Reviewed by Virginia B. Wood, Fri., July 7, 2006
8108 Mesa, 853-9480
Dinner: Sunday-Thursday, 5-9:30pm
Friday & Saturday, 5-10pm
Lunch: Monday-Friday, 11am-2pmwww.mesaranchaustin.com
Mesa Ranch proprietor Steve Ray grew up around two well-loved Austin steak houses of the Sixties and Seventies, the Barn and the Feedlot, both operated by his dad, Jack Ray. After that early training, Ray spent most of the Eighties running his own restaurant in Houston and then returned to Austin with an Outback Steakhouse franchise from 1993 to 2004. After selling his interest in Outback, Ray and his wife, Lane Anderson, struck out on a cross-country journey visiting successful local steak houses everywhere they went. The culmination of all that experience and research is their own place, Mesa Ranch, opened in July of 2005.
Lane Anderson transformed a bland suburban space in Northwest Austin into an inviting restaurant with an atmosphere that evokes the American West. The walls are sponge-painted in warm colors to create the impression of stucco, and the tables are topped with fabric that resembles tooled leather. Saddles, boots, and Western art pieces are strategically placed, the booths have a leather look, and the rustic ladder-back chairs have woven seats. The full bar features nightly live music in the cowboy-country-folk vein, completing the picture. Meanwhile, Ray's Mesa Ranch menu is heavily weighted toward items cooked on the mesquite grill. Portions are generous, and the spicing is robust. Jalapeños, roasted poblanos, cilantro, corn, and tequila are key ingredients in many of the appetizers, sides, and sauces, which creates a menu with a somewhat one-dimensional flavor profile. The grilling, however, is expertly done.Ê
Several appetizers piqued our interest on our dinner visit, but each had pitfalls. The Cactus Fried in Shiner Bock Beer Batter ($5.95) has to be one of the most innovative appetizers I've encountered in a long time. Thin strips of Nopal cactus pads are soaked in a tequila brine to cut the natural viscosity and then deep-fried in a crisp beer batter and served in a paper cone with poblano queso and tequila ranch sauce for dipping. It's a great idea, and the frying was skillfully done, but the crispy batter was so salty we couldn't enjoy much of the dish. The description of the Grilled Poblano Relleno ($9.95/$6.95) offered one or two peppers stuffed with a mixture of three cheeses and grilled shrimp. What appeared were roasted peppers laid flat with skewers of excellent grilled shrimp placed on top, but no cheese stuffing was evident. Likewise, the Stuffed Jalapeños ($8.95) promised bacon-wrapped peppers stuffed with goat cheese and deep-fried in the Shiner Bock batter. What we got were torpedoes of batter so thick that the peppers inside were uncooked and there was no bacon in sight. The queso dip, roasted corn and pepper salsa, and tequila ranch sauce that accompanied the appetizers were all flavorful, but the missteps made the overall effect disappointing.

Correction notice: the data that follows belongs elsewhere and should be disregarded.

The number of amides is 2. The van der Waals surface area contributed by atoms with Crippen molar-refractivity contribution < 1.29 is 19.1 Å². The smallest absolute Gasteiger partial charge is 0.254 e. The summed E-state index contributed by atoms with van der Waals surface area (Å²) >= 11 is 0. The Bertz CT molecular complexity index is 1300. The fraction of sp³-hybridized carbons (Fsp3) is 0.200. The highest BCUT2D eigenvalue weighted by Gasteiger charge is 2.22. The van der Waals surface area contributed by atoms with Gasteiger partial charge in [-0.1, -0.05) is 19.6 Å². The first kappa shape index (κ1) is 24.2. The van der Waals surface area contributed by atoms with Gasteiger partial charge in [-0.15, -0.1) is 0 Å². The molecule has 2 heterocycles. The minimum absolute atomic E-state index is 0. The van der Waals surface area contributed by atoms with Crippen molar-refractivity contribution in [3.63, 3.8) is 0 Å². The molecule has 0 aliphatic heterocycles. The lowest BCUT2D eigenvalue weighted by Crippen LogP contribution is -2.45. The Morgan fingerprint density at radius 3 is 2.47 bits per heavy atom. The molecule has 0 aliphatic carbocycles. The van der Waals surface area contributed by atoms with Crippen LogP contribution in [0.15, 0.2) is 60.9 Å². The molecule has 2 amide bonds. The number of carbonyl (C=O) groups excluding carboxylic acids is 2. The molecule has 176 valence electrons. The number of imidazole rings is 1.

We fared much better with entrées. My 12oz. Rib-Eye ($20.95) with poblano mashed potatoes and grilled asparagus was cooked exactly to order and very satisfying. The Grilled Pork Chops ($17.95) were tender and moist, and the Citrus Marinated Grilled Chicken Breast ($12.95) over bow-tie pasta with ancho cream sauce was excellent. Entrées come with pleasant house salads of fresh field greens and a choice of homemade dressings, plus buckets of tasty jalapeño corn muffins baked in festive cactus shapes. The chocoholic member of our dining party was perfectly delighted with the decadent Brownie Tower ($6.95), but unfortunately the Lemon Meringue Pie ($5.95) had a bland filling and a tough meringue.
We dropped in for lunch one day and enjoyed a Cowboy Cheesesteak Sandwich ($7.95) with pork tenderloin, grilled peppers and onions, and spicy queso. I was very impressed with the Chicken Fried Venison ($9.95 lunch, $14.95 dinner) with poblano cream gravy and poblano mashed potatoes. The meat was very tender, had great flavor, and the crispy crust had a wonderful crunch. However, the side of green beans I ordered à la carte was so salty it was inedible and had to be sent back. The waiter graciously removed the item from our bill, and owner Lane Anderson herself came to the table to assure us the kitchen had been advised of the problem.
Reflecting on my dining experience at Mesa Ranch, I found the atmosphere inviting and the management and staff friendly and very eager to please. There are obviously people in the kitchen with skilled hands at the grill and the fryer. The devil here appeared to be in the smaller but equally crucial details. Good culinary ideas deserve better execution.
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